Strangeness in the Alps

By Strange Sounds
Apr 4, 2021

In the case of the central Alps, the situation is scientifically complex. First, a rapid review of the basics of plate tectonics: Earth is basically a floating ball of slick magma with a thin candy shell of crust around the outside. The crust is broken into large parts, and these parts continue to push into and crunch away at each other.

This causes different things — not just earthquakes and volcanoes, but also continental drift and the consequent destruction and recreation of crust. Deep within the Atlantic Ocean, new ocean floor emerges every day as the two sides are pushed apart. On the other end, ocean floor collides with and is pushed beneath the continental plates.

So imagine filling your bathtub with cold water and then dropping in enough big chunks of ice to fill the surface and then some. The chunks will start to push each other and rise and fall. This is exactly what happens in the crust, and it’s why the Alps are still growing.

It’s called crustal uplift, crustal uprise, tectonic uplift—all terms that refer to the same idea. And after thinking about how Earth’s crust roams and interacts, it’s easy to see why deciding how to measure the height of these mountains is itself a challenging problem.

In this case, any crustal uplift is working against the related up-top phenomenon of erosion. The Alps are, cosmologically speaking, just babies compared to many of the world’s oldest mountain ranges. Because of that, they’re still spiky and jagged, extremely tall, and subject to high rates of erosion at their peaks.

Scientists have long believed the Alps are basically shifting in place like an escalator: uplifted by the crust and eroded from the top at the same rate. They can use chemical signatures made by bouncing cosmic radiation to estimate how much of what’s visible at the very top of a mountain is very old and, therefore, the result of erosion of the newer rock over top—like the shiny nose on a much-beloved local statue rubbed for good luck.

“As cosmic rays hit Earth’s surface, oxygen atoms that constitute quartz minerals experience a nuclear reaction,” scientists from Bern University explain in a statement. “[A] new isotope is formed. Because [it’s] only formed on Earth’s uppermost surface, the surface age can be determined with this isotope. If the concentration is high, then the surface has been exposed to cosmic rays for a relatively long time and is therefore relatively old.”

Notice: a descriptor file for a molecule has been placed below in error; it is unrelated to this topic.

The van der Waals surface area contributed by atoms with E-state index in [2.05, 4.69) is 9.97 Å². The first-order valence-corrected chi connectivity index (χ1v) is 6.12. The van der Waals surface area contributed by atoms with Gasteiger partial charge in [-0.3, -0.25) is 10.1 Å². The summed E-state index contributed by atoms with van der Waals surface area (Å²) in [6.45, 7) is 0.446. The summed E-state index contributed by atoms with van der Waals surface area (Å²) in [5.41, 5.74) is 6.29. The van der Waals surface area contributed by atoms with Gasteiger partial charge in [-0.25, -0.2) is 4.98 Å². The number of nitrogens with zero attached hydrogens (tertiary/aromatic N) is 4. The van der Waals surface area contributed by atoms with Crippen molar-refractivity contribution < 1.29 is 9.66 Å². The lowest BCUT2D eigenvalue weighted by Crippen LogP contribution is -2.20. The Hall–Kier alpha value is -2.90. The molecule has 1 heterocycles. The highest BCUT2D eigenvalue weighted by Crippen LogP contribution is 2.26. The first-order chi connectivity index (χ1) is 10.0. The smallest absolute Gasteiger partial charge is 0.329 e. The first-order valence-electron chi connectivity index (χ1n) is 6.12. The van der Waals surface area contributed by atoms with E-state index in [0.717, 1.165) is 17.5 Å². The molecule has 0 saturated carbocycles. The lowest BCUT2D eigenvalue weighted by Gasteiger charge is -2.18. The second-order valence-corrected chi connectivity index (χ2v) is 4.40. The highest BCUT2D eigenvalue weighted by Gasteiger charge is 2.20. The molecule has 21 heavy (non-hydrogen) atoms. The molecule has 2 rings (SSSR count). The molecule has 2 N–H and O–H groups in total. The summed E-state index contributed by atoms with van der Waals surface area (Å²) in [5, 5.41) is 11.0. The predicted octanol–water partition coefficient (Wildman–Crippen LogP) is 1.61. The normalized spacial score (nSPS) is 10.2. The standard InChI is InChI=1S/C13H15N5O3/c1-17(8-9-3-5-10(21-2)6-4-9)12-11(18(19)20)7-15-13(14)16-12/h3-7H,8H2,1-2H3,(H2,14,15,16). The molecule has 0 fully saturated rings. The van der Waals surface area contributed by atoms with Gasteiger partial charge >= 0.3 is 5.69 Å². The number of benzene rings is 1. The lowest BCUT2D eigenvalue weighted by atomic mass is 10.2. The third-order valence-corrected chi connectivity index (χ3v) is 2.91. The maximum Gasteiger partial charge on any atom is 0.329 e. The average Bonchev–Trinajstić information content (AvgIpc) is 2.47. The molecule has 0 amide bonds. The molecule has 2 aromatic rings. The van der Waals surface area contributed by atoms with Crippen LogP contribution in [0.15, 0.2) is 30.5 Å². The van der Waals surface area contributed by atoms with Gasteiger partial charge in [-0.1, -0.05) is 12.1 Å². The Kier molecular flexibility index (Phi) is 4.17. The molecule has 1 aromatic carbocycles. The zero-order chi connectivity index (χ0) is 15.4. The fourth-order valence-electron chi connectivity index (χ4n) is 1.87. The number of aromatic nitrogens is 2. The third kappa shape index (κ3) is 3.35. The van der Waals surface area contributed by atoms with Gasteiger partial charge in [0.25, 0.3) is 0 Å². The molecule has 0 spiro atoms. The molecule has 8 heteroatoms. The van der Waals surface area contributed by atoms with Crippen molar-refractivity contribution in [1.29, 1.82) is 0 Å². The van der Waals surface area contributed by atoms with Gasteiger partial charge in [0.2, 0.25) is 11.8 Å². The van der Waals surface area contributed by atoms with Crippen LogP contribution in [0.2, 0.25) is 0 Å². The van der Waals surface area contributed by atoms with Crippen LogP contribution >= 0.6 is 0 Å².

The scientists found that erosion is slower than crustal uplift, especially in Switzerland, where the Alps erode at an astonishing 14 millimeters per 1,000 years. Uplift, on the other hand, can be as high as 800 millimeters during the same time frame. These parts of the Alps are racing upward more than 50 times faster than they’re sanded down.

Understanding the difference can help scientists make more accurate measurements of other phenomena, including in detailed studies of why and where erosion happens the most. More Information Here!!

Ready for a new nightmare scenario? The highly dangerous Cascadia Subduction Zone is linked to the overdue San Andreas Fault and both could trigger a Megaquake along the US West Coast

Read More!!

By Strange Sounds
Dec 7, 2019

And now a relatively new earthquake research sounds like a B movie plot.

It indeed argues that two of the west coast’s biggest earthquake faults may have far more interaction than previously thought.

According to geologists, an earthquake on the Cascadia Subduction Zone could trigger a similar shaker on the San Andreas fault to the south and thus create a giant seismic event along the U.S. West Coast.

Both dangerous earthquake zones are overdue for a big and deadly one.

A nightmare scenario

By Strange Sounds
Dec 7, 2019
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A great earthquake along the Pacific Northwest’s offshore Cascadia fault triggers another great earthquake on the northern San Andreas Fault.

In what may be a case where science catches up to the fertile imaginations of Hollywood script writers, attendees at a major earth science meeting in San Francisco will hear evidence that this cascade of disaster happened many times over the past couple of millennia.

“I mean, Cascadia is big enough by itself,” said Goldfinger, a professor of geology and geophysics at the university. “But if you add in San Francisco and the North Coast, it is literally almost a grade B movie scenario that people don’t want to think about that much.”

Yes, a major quake from the offshore Cascadia subduction zone could trigger California’s famous San Andreas Fault. And those are two of the most dangerous seismic regions in the U.S.

An Active Link Between Cascadia and San Andreas

By Strange Sounds
Dec 7, 2019